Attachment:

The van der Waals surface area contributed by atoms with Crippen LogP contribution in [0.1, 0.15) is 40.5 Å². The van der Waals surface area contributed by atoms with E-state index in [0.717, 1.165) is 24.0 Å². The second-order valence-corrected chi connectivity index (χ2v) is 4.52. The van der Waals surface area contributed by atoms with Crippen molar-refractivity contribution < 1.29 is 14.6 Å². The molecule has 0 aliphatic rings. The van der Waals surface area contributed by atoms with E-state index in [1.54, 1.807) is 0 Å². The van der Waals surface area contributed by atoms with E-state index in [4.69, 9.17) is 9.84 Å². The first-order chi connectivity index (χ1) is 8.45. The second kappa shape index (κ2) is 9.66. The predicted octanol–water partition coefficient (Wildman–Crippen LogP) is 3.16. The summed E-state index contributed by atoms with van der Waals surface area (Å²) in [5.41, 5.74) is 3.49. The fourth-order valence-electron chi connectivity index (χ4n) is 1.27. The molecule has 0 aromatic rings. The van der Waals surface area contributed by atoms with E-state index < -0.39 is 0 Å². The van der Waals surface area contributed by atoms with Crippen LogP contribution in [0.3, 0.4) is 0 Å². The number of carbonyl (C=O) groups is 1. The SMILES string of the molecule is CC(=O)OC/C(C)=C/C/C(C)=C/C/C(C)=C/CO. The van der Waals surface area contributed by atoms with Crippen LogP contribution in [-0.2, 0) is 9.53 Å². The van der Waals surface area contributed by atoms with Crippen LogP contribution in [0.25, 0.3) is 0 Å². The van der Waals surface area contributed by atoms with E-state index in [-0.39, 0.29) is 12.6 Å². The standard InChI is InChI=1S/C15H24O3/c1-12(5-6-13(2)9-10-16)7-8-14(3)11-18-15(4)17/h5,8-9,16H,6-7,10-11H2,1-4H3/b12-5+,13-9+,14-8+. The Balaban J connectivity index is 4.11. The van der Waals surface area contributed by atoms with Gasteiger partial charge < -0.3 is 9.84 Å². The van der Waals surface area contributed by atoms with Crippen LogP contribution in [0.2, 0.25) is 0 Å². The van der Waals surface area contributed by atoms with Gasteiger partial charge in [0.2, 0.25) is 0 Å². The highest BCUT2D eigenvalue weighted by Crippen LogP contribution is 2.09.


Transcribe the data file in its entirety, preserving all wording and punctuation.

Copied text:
The van der Waals surface area contributed by atoms with Crippen LogP contribution in [0.1, 0.15) is 40.5 Å². The van der Waals surface area contributed by atoms with E-state index in [0.717, 1.165) is 24.0 Å². The second-order valence-corrected chi connectivity index (χ2v) is 4.52. The van der Waals surface area contributed by atoms with Crippen molar-refractivity contribution < 1.29 is 14.6 Å². The molecule has 0 aliphatic rings. The van der Waals surface area contributed by atoms with E-state index in [1.54, 1.807) is 0 Å². The van der Waals surface area contributed by atoms with E-state index in [4.69, 9.17) is 9.84 Å². The first-order chi connectivity index (χ1) is 8.45. The second kappa shape index (κ2) is 9.66. The predicted octanol–water partition coefficient (Wildman–Crippen LogP) is 3.16. The summed E-state index contributed by atoms with van der Waals surface area (Å²) in [5.41, 5.74) is 3.49. The fourth-order valence-electron chi connectivity index (χ4n) is 1.27. The molecule has 0 aromatic rings. The van der Waals surface area contributed by atoms with E-state index < -0.39 is 0 Å². The van der Waals surface area contributed by atoms with Crippen LogP contribution in [0.3, 0.4) is 0 Å². The number of carbonyl (C=O) groups is 1. The SMILES string of the molecule is CC(=O)OC/C(C)=C/C/C(C)=C/C/C(C)=C/CO. The van der Waals surface area contributed by atoms with Crippen LogP contribution in [-0.2, 0) is 9.53 Å². The van der Waals surface area contributed by atoms with Crippen LogP contribution in [0.25, 0.3) is 0 Å². The van der Waals surface area contributed by atoms with E-state index in [-0.39, 0.29) is 12.6 Å². The standard InChI is InChI=1S/C15H24O3/c1-12(5-6-13(2)9-10-16)7-8-14(3)11-18-15(4)17/h5,8-9,16H,6-7,10-11H2,1-4H3/b12-5+,13-9+,14-8+. The Balaban J connectivity index is 4.11. The van der Waals surface area contributed by atoms with Gasteiger partial charge < -0.3 is 9.84 Å². The van der Waals surface area contributed by atoms with Crippen LogP contribution in [0.2, 0.25) is 0 Å². The van der Waals surface area contributed by atoms with Gasteiger partial charge in [0.2, 0.25) is 0 Å². The highest BCUT2D eigenvalue weighted by Crippen LogP contribution is 2.09.